> > What does that means? If only using system A it is obvious, the speakers
> > must be rated
> > between 8 and 16 ohm. But if I add another speaker pair on the system B?
I
> > mean,
> > shall I see the speaker system A and B in serial or in parallel?!?! I
> think
> > I have seen
> > in some NAD manual that A and B seems to be in parallel.
> >
> > Example 1:
> > Assume both A and B speakers are rated as 8 ohm. If A and B is in
serial,
> > the total
> > will be 8+8=16 and it is within the range.
> >
> > Example 2:
> > Assume both A and B speakers are rated as 8 ohm. If A and B is in
> parallel,
> > the total
> > will be 1 / (1/8+1/8) = 4 ohm and we are out of range!
> >
> > So what should my ohm ratings be!?!?
> >
> > Please help me!
> >
> > /Henrik
> >
> >
> >
>
>
Anonymous
April 28, 2004 9:56:41 PM

Archived from groups: rec.audio.tech (More info?)

> So it's seems more and more likely the A and B system are connected in
> some kind of serial mode.
Ehhh... I mean parellel mode of course!

/Henrik


"Henrik Johannisson" <henrik[.]johannisson[@]telia[.]com> wrote in message
news:LaSjc.57474$mU6.235462@newsb.telia.net...
> Hi!
>
> Really appreciate all answers I got already.
> Tried on my receiver what happens if I switch on both A and B system,
> with only speakers connected to A. And it still came sound from A
speakers.
> So it's seems more and more likely the A and B system are connected in
> some kind of serial mode.
>
> /Henrik
>
> "jriegle" <jriegle@att.net> wrote in message
> news:o fDjc.29340$_o3.962847@bgtnsc05-news.ops.worldnet.att.net...
> > I don't know about his receiver, but many receivers now switch B the
> > speakers into series with the A speakers. With no B speakers connected,
> > switching the A and B speakers on together will cause no sound as the
> series
> > circuit is open. Less commonly found is a 8-4 ohm switch on the back. I
> > believe this switch selects a lower voltage tap for 4 ohm speaker use on
> the
> > transformer that supplies the power to the output stage to reduce power
> for
> > less heat and stress.
> > John
> >
> >
> > "Jerry G." <jerryg50@hotmail.com> wrote in message
> > news:c6m7t0$pt8$2@news.eusc.inter.net...
> > > If you add a second set of speakers and they are 8 ohms, and connected
> in
> > > parallel, the impedance will be 4 ohms to the amplifier. This is going
> to
> > > make the output stage run very hot, if the amplifier is not rated for
4
> > > ohms. We see many amplifiers damaged from users adding on extra
speakers
> > > like this.
> > >
> > > You can put them in series, but you will loose a lot of efficiency,
and
> > also
> > > loose a lot of the damping factor.
> > >
> > > What you really need is an amplifier that is rated to take a 4 ohm
> speaker
> > > load for its operation. This will do the job for you.
> > >
> > > --
> > >
> > > Greetings,
> > >
> > > Jerry Greenberg GLG Technologies GLG
> > > =========================================
> > > WebPage http://www.zoom-one.com
> > > Electronics http://www.zoom-one.com/electron.htm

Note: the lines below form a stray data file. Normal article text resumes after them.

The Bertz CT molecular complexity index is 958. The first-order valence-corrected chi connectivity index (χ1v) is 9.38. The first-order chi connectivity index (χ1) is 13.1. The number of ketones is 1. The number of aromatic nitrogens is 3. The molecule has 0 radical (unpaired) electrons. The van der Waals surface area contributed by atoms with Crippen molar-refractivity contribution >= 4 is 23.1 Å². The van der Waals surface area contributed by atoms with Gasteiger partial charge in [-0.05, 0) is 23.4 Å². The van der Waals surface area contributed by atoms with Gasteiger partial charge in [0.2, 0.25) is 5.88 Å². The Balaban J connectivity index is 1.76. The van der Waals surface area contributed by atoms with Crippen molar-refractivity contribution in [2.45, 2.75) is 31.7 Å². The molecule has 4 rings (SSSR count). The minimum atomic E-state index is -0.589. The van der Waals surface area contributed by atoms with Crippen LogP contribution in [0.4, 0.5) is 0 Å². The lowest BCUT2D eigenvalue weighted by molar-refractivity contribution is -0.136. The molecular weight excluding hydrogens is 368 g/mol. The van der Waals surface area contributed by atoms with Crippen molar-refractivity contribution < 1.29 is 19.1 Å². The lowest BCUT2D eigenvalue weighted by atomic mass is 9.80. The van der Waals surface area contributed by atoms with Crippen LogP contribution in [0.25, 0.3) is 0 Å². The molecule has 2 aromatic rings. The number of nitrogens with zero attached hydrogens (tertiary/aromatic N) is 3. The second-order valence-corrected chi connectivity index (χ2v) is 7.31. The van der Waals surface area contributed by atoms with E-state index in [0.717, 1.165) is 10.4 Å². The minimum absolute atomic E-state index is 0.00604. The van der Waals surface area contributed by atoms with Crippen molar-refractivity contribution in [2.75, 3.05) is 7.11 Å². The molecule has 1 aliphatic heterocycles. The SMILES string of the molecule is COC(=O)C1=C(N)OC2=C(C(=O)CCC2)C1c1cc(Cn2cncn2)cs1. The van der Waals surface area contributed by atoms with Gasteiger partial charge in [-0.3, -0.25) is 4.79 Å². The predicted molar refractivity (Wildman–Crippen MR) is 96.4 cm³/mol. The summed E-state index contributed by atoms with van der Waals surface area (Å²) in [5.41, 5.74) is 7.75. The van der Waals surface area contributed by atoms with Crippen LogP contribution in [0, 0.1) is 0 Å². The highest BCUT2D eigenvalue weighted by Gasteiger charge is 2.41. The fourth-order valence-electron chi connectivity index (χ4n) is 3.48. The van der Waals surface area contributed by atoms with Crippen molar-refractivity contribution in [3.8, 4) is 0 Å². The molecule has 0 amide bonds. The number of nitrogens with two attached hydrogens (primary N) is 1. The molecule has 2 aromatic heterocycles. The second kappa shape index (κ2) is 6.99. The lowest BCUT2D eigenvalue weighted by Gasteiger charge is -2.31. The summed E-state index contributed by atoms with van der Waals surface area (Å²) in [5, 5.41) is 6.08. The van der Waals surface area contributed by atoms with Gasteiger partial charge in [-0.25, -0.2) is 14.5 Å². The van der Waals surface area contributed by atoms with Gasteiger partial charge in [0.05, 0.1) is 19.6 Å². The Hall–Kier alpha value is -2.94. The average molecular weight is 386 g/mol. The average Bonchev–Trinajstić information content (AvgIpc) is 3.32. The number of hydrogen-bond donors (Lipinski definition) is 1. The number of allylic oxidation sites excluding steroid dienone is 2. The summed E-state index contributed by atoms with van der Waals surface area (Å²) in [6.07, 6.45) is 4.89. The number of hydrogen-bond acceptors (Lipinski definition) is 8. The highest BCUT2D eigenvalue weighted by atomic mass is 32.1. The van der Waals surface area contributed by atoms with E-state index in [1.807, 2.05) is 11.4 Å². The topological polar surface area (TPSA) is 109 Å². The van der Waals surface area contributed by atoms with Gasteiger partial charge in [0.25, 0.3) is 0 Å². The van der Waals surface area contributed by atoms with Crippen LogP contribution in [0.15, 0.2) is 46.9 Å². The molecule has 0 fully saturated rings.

> > > =========================================
> > >
> > >
> > > "Henrik Johannisson" <henrik[.]johannisson[@]telia[.]com> wrote in
> message
> > > news:IWwjc.57380$mU6.235342@newsb.telia.net...
> > > Hi all!
> > >
> > > I'm a owner of a Pioneer VSX-609RDS receiver and on the front speaker
> > > system A
> > > I have a pair of Pioneer S-H510V speakers (8 ohm, 90 dB/W).
> > >
> > > Now I want to connect one more pair of speakers. These will then be
> > > connected to
> > > fron speaker system B. My purpose is to have both system A and B
> activated
> > > at the
> > > same time i.e. I want to hear sound from both A and B at the same
time.
> > >
> > > If I had understood everything correctly, the speaker pair A and
speaker
> > > pair B shall
> > > have the same rating on BOTH impedance and sensivity in order for them
> to
> > > sound
> > > equally "loud".
> > > But my big question is what ohm ratings the speakers must have in
order
> to
> > > avoid
> > > overload the amplifier. Unfortunately the manual isnt good help :
> "Please
> > > use
> > > speakers rated between 8 ohm - 16 ohm".
> > >
> > > What does that means? If only using system A it is obvious, the
speakers
> > > must be rated
> > > between 8 and 16 ohm. But if I add another speaker pair on the system
B?
> I
> > > mean,
> > > shall I see the speaker system A and B in serial or in parallel?!?! I
> > think
> > > I have seen
> > > in some NAD manual that A and B seems to be in parallel.
> > >
> > > Example 1:
> > > Assume both A and B speakers are rated as 8 ohm. If A and B is in
> serial,
> > > the total
> > > will be 8+8=16 and it is within the range.
> > >
> > > Example 2:
> > > Assume both A and B speakers are rated as 8 ohm. If A and B is in
> > parallel,
> > > the total
> > > will be 1 / (1/8+1/8) = 4 ohm and we are out of range!
> > >
> > > So what should my ohm ratings be!?!?
> > >
> > > Please help me!
> > >
> > > /Henrik
> > >
> > >
> > >
> >
> >
>
>
Anonymous
April 28, 2004 10:11:44 PM

Archived from groups: rec.audio.tech (More info?)

"unitron" <unitron@coastalnet.com> wrote in message
news:ae27d822.0404272030.1f31961@posting.google.com...
> "Henrik Johannisson" <henrik[.]johannisson[@]telia[.]com> wrote in message
news:<IWwjc.57380$mU6.235342@newsb.telia.net>...
> > Hi all!
> >